852.75 National Telephone Company/44: Telegram

The Ambassador in Spain (Laughlin) to the Secretary of State

90. Your 101, November 22, 6 p.m. Have today addressed the following “urgent” note to the Minister for Foreign Affairs:

“Under explicit instructions from my Government, I have the honor to present its formal protest against any such action in grave prejudice to an American investment of the first importance as would result from the adoption of the bill now pending in the Cortes for the nullification of the contract of the National Telephone Company of Spain with the Spanish state.

Acting on previous instructions, I presented the views of my Government to the President of the Council of Ministers, who received me on Monday last, the 21st of this month, and I reminded His Excellency of the repeated assurances given by the Government of the Republic that engagements entered into with the previous regime would be respected. I informed him of the seriousness with which my Government viewed the situation created by the bill under consideration and I asked him to assure me that his Government would oppose unilateral action against the company.

My representations to Senor Azaña appear to have been unavailing, for I am informed that during parliamentary interpellations of last evening an announcement was made from the Government bench to the effect that the measure, when reported out of committee, would meet with the Government’s approval.

Under date of August 5 last, in document No. 3–74998 issued by the Sub-Secretaryship of the Presidency of the Council of Ministers, the Prime Minister declared in connection with an appeal against an order of the Minister of Gobernación which authorized the establishment of telephone services other than those of the National Company, the following:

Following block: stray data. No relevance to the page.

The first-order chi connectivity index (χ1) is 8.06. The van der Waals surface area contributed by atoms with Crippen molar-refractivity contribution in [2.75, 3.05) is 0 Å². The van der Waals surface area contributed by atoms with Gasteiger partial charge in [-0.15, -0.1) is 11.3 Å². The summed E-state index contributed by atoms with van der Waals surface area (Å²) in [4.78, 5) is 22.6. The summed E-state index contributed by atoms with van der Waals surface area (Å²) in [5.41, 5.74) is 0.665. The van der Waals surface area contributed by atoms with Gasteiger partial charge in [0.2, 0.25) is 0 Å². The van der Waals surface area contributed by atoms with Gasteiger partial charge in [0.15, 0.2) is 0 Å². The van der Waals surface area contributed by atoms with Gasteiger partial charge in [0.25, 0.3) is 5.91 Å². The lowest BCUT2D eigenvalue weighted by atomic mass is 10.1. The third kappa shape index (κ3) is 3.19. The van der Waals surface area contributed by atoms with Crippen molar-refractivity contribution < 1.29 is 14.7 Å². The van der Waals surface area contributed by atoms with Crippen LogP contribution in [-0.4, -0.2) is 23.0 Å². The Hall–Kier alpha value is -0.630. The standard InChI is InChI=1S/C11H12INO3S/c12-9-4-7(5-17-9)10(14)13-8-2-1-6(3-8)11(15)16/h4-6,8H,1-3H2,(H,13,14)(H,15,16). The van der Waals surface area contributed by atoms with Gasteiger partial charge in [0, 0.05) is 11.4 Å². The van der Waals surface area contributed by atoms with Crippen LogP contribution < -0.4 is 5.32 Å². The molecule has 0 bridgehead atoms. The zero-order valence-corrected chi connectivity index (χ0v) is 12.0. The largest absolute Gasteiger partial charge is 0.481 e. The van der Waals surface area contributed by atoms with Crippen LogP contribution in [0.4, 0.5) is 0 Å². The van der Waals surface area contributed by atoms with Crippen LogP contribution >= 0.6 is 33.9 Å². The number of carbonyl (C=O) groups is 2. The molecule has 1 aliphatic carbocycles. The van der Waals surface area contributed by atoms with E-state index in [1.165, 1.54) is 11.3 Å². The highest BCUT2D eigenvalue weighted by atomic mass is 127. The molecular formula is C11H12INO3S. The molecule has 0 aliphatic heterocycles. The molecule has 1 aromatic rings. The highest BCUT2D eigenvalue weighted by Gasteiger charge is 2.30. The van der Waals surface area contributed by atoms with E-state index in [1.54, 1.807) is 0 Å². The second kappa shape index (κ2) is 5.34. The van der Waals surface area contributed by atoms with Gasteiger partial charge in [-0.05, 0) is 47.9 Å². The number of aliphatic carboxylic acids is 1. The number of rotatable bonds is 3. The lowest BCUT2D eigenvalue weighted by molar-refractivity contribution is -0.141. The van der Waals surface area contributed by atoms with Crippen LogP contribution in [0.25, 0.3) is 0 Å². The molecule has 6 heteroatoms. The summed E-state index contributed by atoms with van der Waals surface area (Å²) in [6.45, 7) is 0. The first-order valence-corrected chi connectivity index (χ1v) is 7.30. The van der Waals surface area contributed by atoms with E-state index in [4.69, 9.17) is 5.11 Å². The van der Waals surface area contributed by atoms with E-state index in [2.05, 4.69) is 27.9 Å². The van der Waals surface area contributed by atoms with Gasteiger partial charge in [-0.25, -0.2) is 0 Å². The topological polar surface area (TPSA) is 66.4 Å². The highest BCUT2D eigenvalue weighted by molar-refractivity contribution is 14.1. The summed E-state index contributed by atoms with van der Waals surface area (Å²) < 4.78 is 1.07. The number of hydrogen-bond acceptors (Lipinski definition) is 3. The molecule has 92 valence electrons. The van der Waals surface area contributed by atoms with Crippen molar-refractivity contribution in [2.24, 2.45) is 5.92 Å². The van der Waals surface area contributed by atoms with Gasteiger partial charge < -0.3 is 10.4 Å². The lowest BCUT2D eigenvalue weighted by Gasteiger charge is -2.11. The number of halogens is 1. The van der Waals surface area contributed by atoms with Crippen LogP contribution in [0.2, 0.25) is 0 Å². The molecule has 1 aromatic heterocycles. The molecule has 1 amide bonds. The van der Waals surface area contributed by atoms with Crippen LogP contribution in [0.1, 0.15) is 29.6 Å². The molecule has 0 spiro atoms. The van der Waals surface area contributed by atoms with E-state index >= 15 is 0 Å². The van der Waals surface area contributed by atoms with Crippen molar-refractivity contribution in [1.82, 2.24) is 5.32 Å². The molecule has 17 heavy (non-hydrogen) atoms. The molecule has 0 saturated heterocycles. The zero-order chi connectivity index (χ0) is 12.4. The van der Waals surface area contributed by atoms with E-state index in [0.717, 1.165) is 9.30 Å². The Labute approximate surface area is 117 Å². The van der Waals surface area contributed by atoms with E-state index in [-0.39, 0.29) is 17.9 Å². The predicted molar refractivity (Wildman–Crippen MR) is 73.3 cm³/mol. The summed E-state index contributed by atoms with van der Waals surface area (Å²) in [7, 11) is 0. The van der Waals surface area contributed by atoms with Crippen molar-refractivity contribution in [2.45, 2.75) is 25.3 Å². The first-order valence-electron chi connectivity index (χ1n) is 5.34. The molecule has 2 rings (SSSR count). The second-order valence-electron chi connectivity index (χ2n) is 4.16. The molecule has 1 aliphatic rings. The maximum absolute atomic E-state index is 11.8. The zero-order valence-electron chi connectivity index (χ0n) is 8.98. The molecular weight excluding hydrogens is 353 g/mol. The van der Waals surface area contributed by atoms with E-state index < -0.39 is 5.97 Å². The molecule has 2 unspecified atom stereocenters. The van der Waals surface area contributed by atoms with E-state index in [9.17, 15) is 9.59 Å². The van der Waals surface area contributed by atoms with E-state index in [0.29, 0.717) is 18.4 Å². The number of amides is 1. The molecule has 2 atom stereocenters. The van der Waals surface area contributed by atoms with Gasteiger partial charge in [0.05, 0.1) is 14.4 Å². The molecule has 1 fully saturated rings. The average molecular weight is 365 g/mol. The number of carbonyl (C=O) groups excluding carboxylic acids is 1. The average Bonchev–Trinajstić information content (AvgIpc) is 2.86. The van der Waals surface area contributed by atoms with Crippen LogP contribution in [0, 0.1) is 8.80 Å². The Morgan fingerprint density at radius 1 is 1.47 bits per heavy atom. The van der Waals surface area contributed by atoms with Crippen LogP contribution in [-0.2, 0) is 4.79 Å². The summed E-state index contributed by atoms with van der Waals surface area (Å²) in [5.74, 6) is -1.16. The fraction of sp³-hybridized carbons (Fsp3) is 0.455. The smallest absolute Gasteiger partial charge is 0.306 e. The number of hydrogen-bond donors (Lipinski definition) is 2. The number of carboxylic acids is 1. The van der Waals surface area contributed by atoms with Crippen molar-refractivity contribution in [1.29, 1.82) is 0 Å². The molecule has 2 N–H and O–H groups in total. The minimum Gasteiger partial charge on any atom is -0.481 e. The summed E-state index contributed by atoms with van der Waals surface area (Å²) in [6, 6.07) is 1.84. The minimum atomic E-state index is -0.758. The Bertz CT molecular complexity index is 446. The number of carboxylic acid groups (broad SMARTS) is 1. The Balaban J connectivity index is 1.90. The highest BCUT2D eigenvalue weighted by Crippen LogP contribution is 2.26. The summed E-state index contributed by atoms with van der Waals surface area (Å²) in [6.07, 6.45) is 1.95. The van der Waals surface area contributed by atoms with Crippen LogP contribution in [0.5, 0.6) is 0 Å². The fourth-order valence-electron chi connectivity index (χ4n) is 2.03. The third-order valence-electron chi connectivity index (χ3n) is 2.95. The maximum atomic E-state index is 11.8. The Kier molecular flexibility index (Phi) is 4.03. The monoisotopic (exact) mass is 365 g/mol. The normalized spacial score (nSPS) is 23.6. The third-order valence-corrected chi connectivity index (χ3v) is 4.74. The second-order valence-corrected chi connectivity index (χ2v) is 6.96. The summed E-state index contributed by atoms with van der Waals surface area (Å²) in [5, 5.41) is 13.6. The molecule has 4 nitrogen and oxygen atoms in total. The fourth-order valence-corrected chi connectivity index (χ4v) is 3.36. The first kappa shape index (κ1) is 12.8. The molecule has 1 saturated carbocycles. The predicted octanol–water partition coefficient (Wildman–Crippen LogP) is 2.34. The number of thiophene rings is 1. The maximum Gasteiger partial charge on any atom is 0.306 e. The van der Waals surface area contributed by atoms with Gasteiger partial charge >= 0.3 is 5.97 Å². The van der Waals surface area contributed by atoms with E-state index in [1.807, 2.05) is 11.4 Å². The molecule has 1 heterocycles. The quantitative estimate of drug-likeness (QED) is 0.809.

‘That the order … violates the legal status of contractual character solemnly established between the state and the National Telephone Company and could, in case it were made effective, give rise to alternative in indemnification by the company against the state, which should be avoided, because of their probable issue.’

[Page 567]

Moreover, I venture to cite a passage from Note verbale No. 168, in the case of Godfrey J. Cook, a citizen of the United States, addressed by the Ministry of State to this Embassy under date of August 29th:

‘The Minister of State may only assure the Ambassador of the United States [of] America that in no case will contractual obligations between the two countries be disavowed when they are legitimately invoked.’

These two official statements by Your Excellency’s Government can be taken in no other sense than as an application of principles formally enunciated during the early days of the Republic, and in these circumstances I am constrained to express surprise that legislation injurious to foreign interests in its interference with the contractual rights of the telephone company should receive the countenance of Your Excellency’s Government in the consideration which the Cortes is now giving the matter, especially when legislation empowering the Government to revise all existing telecommunication contracts on a basis of mutual agreement had already been enacted and promulgated in the Official Gazette as late as the 20th of this month.

In virtue of the established facts of the case, my Government urgently seeks the prompt and energetic intervention of that of the Spanish Republic for the protection of the contractual rights which safeguard this American investment for whose defense my Government hopes it will not be obliged to consider independent measures.

I avail myself, et cetera.”

(Passages in subquotation are in Spanish in true reading of note).

I am requesting an interview with Azaña.